I resolved instead to take the snack box home with me and keep it for ever, for ever sealed. It is sitting on my desk as I type this, and although it has the innocent appearance of a mass-market catering pack, I know that it is really a veritable Pandora’s box, from which all the world’s ills might erupt, should I be foolish enough to fancy a light bite.

Will Self is an author and journalist. His books include Umbrella, Shark, The Book of Dave and The Butt. He writes the Madness of Crowds and Real Meals columns for the New Statesman.

This article first appeared in the 13 March 2015 issue of the New Statesman, Israel's Next War

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BHS is Theresa May’s big chance to reform capitalism – she’d better take it

Almost everyone is disgusted by the tale of BHS. 

Back in 2013, Theresa May gave a speech that might yet prove significant. In it, she declared: “Believing in free markets doesn’t mean we believe that anything goes.”

Capitalism wasn’t perfect, she continued: 

“Where it’s manifestly failing, where it’s losing public support, where it’s not helping to provide opportunity for all, we have to reform it.”

Three years on and just days into her premiership, May has the chance to be a reformist, thanks to one hell of an example of failing capitalism – BHS. 

The report from the Work and Pensions select committee was damning. Philip Green, the business tycoon, bought BHS and took more out than he put in. In a difficult environment, and without new investment, it began to bleed money. Green’s prize became a liability, and by 2014 he was desperate to get rid of it. He found a willing buyer, Paul Sutton, but the buyer had previously been convicted of fraud. So he sold it to Sutton’s former driver instead, for a quid. Yes, you read that right. He sold it to a crook’s driver for a quid.

This might all sound like a ludicrous but entertaining deal, if it wasn’t for the thousands of hapless BHS workers involved. One year later, the business collapsed, along with their job prospects. Not only that, but Green’s lack of attention to the pension fund meant their dreams of a comfortable retirement were now in jeopardy.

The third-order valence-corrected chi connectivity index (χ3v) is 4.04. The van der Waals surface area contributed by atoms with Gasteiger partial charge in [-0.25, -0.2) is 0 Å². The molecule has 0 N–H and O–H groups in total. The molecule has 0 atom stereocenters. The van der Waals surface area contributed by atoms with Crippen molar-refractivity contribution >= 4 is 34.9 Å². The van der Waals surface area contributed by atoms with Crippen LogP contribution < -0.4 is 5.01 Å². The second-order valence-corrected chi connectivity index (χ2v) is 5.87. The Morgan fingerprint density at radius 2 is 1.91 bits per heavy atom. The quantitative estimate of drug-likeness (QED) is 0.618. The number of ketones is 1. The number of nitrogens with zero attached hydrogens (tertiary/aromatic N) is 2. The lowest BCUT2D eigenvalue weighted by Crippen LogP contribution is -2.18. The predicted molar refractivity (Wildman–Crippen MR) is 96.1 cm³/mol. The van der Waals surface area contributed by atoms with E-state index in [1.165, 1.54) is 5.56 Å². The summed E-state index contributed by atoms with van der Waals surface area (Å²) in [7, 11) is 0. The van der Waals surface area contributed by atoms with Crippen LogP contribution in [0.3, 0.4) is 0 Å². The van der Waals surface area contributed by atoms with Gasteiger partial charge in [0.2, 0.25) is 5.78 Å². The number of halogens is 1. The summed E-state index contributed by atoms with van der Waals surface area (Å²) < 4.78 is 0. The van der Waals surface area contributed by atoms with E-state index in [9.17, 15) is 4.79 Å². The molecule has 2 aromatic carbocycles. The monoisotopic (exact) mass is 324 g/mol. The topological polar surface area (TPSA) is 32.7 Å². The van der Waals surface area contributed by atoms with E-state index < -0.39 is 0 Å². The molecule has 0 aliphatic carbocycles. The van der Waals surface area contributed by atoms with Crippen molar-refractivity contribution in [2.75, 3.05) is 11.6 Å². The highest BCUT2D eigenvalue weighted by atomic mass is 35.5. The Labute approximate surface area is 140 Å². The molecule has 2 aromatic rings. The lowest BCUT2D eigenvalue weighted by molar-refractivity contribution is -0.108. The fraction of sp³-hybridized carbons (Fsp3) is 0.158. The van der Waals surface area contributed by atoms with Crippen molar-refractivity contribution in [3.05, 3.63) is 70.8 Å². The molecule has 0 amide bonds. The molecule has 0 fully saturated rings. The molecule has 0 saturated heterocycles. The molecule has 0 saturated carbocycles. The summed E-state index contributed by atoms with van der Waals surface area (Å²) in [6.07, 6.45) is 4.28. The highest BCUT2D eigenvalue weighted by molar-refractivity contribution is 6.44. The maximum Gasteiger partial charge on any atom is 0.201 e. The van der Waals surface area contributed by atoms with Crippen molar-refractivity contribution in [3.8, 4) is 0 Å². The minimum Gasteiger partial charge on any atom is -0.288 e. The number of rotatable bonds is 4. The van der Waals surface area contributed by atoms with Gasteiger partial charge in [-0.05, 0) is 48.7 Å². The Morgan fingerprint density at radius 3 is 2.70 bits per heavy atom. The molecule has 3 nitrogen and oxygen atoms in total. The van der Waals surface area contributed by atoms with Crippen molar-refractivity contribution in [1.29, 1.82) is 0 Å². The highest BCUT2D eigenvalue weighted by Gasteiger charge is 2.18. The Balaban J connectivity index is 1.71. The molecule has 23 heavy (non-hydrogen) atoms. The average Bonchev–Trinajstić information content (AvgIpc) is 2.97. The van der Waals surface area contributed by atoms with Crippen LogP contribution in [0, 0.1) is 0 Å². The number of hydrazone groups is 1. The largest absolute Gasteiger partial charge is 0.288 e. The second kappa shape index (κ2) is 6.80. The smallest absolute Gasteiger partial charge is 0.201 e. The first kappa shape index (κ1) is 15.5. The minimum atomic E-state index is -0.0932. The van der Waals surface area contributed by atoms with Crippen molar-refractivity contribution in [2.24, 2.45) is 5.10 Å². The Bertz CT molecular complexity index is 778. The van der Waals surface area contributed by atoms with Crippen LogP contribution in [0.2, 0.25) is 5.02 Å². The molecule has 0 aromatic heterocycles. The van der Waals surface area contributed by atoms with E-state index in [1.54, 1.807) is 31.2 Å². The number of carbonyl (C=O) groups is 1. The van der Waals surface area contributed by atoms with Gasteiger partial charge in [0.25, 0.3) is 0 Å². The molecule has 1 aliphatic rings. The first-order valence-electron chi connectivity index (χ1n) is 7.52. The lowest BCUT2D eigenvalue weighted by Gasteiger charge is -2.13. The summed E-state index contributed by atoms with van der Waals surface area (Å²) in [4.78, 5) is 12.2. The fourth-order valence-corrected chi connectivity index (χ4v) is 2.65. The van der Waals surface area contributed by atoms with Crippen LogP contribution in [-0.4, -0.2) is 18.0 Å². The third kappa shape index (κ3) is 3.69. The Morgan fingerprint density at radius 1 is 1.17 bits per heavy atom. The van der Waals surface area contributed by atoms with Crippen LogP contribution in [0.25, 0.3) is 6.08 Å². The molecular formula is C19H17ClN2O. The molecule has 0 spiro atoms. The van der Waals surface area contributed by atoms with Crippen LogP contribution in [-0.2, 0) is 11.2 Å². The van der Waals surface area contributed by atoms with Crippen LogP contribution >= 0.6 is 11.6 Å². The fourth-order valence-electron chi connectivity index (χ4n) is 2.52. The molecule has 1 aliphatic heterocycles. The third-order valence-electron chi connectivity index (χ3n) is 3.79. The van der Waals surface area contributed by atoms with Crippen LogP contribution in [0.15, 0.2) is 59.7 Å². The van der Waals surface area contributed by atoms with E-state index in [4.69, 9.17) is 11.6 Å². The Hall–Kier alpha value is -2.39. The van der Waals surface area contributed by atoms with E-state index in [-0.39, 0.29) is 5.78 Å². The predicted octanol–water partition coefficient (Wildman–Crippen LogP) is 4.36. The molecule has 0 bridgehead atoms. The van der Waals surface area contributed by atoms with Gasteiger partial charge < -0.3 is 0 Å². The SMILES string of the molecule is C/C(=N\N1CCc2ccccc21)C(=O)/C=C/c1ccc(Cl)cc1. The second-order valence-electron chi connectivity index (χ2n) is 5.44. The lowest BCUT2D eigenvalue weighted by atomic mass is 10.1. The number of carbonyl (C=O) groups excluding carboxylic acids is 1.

The report called BHS “the unacceptable face of capitalism”. It concluded: 

"The truth is that a large proportion of those who have got rich or richer off the back of BHS are to blame. Sir Philip Green, Dominic Chappell and their respective directors, advisers and hangers-on are all culpable. 

“The tragedy is that those who have lost out are the ordinary employees and pensioners.”

May appears to agree. Her spokeswoman told journalists the PM would “look carefully” at policies to tackle “corporate irresponsibility”. 

She should take the opportunity.

Attempts to reshape capitalism are almost always blunted in practice. Corporations can make threats of their own. Think of Google’s sweetheart tax deals, banks’ excessive pay. Each time politicians tried to clamp down, there were threats of moving overseas. If the economy weakens in response to Brexit, the power to call the shots should tip more towards these companies. 

But this time, there will be few defenders of the BHS approach.

Firstly, the report's revelations about corporate governance damage many well-known brands, which are tarnished by association. Financial services firms will be just as keen as the public to avoid another BHS. Simon Walker, director general of the Institute of Directors, said that the circumstances of the collapse of BHS were “a blight on the reputation of British business”.

Secondly, the pensions issue will not go away. Neglected by Green until it was too late, the £571m hole in the BHS pension finances is extreme. But Tom McPhail from pensions firm Hargreaves Lansdown has warned there are thousands of other defined benefit schemes struggling with deficits. In the light of BHS, May has an opportunity to take an otherwise dusty issue – protections for workplace pensions - and place it top of the agenda. 

Thirdly, the BHS scandal is wreathed in the kind of opaque company structures loathed by voters on the left and right alike. The report found the Green family used private, offshore companies to direct the flow of money away from BHS, which made it in turn hard to investigate. The report stated: “These arrangements were designed to reduce tax bills. They have also had the effect of reducing levels of corporate transparency.”

BHS may have failed as a company, but its demise has succeeded in uniting the left and right. Trade unionists want more protection for workers; City boys are worried about their reputation; patriots mourn the death of a proud British company. May has a mandate to clean up capitalism - she should seize it.